Rachel: I think I talked to you about how noisy the play—the production—felt like it wanted to be, but with different gradations. I remember talking about the white noise and gray noise and this feeling of tuning the radio dial but all you can get is static but you’re still aware that you’re on a different station when you’re moving through static. I think I said that.
Bess: I remember very clearly like the first thing you said was that you wanted the audience to feel like they had experienced a silent retreat at the end of this theatrical experience. I feel like you’ve held to that throughout, that’s been a real guiding principle of all the choices that we’ve made. I remember that really well from that coffee.
Rachel: Yeah. I just love the play. I cried while reading it, which doesn’t generally happen.
Do you usually gravitate towards projects where you read it and you immediately say, “Yes, I know how to do this”? Or do you gravitate towards projects where you read it and you’re like, “I have no fucking clue”?
Rachel: I would say neither of those. It could be mysterious or it could be super clear. At this point, I have to have a really strong guttural reaction to reading a play to decide to work on it. [It could be] the political aims of the play, the beauty of the characters or the weirdness of the world or the strangeness of the form and the newness of the form. In this case, it’s a lot of those things coming together.
Bess, when you’re writing, are you a very visual writer? Do you see scenes before you? Do you hear things? A combination?
Bess: I have some kind of a picture of it, but I don’t see it like on a movie screen. I have a feeling of certain images and I have a feeling of rhythm. I think both Rachel and I have a feeling of rhythm that I try to put on the page and I feel like Rachel is really able to see that. I think even more than visual, I have a sense of okay, this is going to be the rhythm of the piece to a degree. Then I’m normally proved wrong over and over again by the actors and find something better.
Something you’ve talked about previously is that there are some parts in the play that could be 30 seconds or three minutes, and the [idea of the] pacing as part of the structure.
Rachel: Just today we changed this massive bit. I mean massive—this is the scale of the show, but it used to be a 25-second beat and now it’s a five-second beat. I think we’re also both drawn to authenticity of performance, I think we both have really strong eyes for performers. Our cast is exquisite. There’s no place to hide if it’s not authentically lived through the moment. To a certain extent, it has to take a little bit more time than [something like a] sitcom.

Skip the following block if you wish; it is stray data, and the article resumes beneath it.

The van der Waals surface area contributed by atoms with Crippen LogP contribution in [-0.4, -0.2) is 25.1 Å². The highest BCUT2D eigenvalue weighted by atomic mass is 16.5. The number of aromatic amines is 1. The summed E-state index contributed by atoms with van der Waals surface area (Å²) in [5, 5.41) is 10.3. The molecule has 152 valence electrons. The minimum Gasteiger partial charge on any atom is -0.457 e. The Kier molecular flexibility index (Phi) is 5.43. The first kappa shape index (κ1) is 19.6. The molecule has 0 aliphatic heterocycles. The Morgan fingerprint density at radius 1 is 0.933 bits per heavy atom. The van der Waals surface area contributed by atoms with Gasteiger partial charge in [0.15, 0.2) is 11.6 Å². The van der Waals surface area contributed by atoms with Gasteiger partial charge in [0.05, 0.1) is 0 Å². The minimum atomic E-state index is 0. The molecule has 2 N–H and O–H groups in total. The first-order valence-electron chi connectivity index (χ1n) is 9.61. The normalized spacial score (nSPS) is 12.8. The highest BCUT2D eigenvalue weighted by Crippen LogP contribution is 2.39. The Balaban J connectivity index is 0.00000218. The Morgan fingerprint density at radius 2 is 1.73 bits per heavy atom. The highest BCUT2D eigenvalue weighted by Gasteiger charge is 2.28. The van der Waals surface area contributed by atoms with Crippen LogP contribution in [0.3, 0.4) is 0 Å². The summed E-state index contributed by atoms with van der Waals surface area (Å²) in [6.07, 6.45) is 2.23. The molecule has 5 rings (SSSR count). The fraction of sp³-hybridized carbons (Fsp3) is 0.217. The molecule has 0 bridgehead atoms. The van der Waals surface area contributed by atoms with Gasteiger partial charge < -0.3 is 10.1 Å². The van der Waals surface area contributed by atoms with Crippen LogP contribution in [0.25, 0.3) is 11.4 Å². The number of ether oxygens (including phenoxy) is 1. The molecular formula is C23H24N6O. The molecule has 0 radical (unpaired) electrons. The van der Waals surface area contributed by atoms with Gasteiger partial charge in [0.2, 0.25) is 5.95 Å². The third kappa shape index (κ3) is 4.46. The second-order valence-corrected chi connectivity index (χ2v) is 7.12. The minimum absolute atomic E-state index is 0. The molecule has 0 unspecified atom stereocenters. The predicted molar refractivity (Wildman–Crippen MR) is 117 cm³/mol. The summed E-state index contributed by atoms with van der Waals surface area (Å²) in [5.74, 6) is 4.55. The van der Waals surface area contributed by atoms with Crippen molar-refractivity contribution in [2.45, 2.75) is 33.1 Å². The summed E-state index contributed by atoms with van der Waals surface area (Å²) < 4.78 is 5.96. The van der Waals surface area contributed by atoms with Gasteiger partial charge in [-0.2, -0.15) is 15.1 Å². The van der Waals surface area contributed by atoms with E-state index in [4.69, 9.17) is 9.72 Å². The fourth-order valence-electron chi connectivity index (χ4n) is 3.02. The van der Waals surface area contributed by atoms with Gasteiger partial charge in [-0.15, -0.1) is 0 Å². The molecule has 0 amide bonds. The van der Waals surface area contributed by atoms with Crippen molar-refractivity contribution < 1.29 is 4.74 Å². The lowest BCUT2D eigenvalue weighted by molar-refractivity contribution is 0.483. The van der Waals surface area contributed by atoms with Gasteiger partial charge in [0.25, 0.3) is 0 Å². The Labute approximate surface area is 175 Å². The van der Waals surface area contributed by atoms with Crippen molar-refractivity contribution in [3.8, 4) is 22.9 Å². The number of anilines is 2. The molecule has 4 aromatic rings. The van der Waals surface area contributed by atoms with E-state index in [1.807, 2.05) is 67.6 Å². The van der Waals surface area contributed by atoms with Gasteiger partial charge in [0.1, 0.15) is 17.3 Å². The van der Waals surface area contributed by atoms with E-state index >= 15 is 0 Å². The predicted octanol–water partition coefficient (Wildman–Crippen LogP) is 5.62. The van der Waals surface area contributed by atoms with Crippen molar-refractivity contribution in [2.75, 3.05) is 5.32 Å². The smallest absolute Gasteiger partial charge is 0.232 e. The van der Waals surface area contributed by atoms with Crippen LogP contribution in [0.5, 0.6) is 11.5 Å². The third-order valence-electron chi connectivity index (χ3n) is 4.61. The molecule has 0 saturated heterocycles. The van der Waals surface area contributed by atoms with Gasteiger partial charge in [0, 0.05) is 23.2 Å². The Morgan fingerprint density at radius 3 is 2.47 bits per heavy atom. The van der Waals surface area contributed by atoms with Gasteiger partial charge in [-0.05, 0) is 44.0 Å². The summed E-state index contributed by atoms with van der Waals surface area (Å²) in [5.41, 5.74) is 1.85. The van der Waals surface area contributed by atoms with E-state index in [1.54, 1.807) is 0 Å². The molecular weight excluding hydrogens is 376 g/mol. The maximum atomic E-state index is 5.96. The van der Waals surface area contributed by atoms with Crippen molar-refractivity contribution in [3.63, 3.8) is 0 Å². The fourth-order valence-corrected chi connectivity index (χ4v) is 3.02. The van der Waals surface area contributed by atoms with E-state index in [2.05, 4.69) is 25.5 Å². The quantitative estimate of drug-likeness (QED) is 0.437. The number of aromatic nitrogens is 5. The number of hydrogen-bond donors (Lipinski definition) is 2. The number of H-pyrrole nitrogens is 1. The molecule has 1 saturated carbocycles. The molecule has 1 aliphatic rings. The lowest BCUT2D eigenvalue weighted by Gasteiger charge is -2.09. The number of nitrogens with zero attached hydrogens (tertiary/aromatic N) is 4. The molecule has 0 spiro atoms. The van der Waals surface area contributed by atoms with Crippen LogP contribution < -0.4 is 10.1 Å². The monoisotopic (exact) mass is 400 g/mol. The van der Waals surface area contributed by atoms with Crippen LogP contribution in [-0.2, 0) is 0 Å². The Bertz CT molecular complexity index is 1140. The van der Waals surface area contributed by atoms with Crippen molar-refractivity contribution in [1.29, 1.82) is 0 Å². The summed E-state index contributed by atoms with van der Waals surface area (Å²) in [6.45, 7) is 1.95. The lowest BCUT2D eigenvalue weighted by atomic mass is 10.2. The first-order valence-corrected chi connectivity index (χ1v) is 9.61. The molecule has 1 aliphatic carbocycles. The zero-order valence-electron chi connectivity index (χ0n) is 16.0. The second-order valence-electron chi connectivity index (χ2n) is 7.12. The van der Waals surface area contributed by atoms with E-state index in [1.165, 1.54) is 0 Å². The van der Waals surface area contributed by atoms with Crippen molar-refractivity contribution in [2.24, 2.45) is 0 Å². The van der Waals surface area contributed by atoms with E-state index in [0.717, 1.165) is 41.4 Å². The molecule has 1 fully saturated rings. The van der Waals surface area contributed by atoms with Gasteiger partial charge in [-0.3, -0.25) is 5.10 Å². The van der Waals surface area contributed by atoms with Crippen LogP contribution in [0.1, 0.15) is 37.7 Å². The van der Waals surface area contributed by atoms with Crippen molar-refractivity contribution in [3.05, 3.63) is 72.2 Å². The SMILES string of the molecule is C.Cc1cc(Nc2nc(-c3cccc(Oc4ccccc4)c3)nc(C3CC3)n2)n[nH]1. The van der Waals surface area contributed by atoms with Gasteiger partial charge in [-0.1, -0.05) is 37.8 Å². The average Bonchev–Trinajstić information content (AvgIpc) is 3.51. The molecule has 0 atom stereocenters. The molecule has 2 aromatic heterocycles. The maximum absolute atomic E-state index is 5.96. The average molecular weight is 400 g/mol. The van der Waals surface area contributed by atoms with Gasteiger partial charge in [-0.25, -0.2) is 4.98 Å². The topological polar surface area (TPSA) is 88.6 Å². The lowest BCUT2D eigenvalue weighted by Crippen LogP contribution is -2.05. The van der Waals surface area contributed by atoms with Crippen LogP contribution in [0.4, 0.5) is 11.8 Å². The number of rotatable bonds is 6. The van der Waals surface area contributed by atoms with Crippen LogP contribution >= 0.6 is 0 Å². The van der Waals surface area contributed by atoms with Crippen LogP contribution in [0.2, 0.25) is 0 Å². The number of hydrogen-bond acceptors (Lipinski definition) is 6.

Bess: It’s not like rapid-fire dialogue where you can just coast on it. The actors have said that it’s a very exhausting play to be in because they can’t just say the words, they have to actually be in every moment. I think that’s what, hopefully, makes it exciting to watch for an audience. There’s no phoning it in.
Everything is highly choreographed in this play and then has to look natural.
Rachel: We were just having an argument with an actor today because we’re setting something that has been totally freestyle. We’ll set the events, but knowing that they may spin in slightly different ways. The rehearsal process for this show has been figuring out how many different ways something like taking off your shoes can spin, and then being like, “Let’s close this door, this door, this door, this door, this door,” but there will inevitably be other doors that you can think of in terms of how, at the moment, it could go. It’s just a lot of repetition to hone down the beats.
You also have to tell the audience where and when to look. Can you talk a little bit about putting that together?
Rachel: We do a huge amount of eye direction through sound—and I don’t mean through sound design, I mean through the actors’ sound. There are moments where a jacket has to be shaken very loudly or someone has to clear their throat or whatever, just to draw our eye in preparation for this other event that’s going to happen. A lot of that we did in the rehearsal room. Then, of course, we get into the space and we also get to do that with lights. Stowe Nelson, our sound designer, moves the rain through the space, depending on which cabin you’re in. There’s a huge amount of very careful direction and attention.
What are things you think can be done to help improve the development of new work?
Rachel: The best is the two-week workshop. I love the two-week workshop.
Bess: Yeah, that’s really helpful.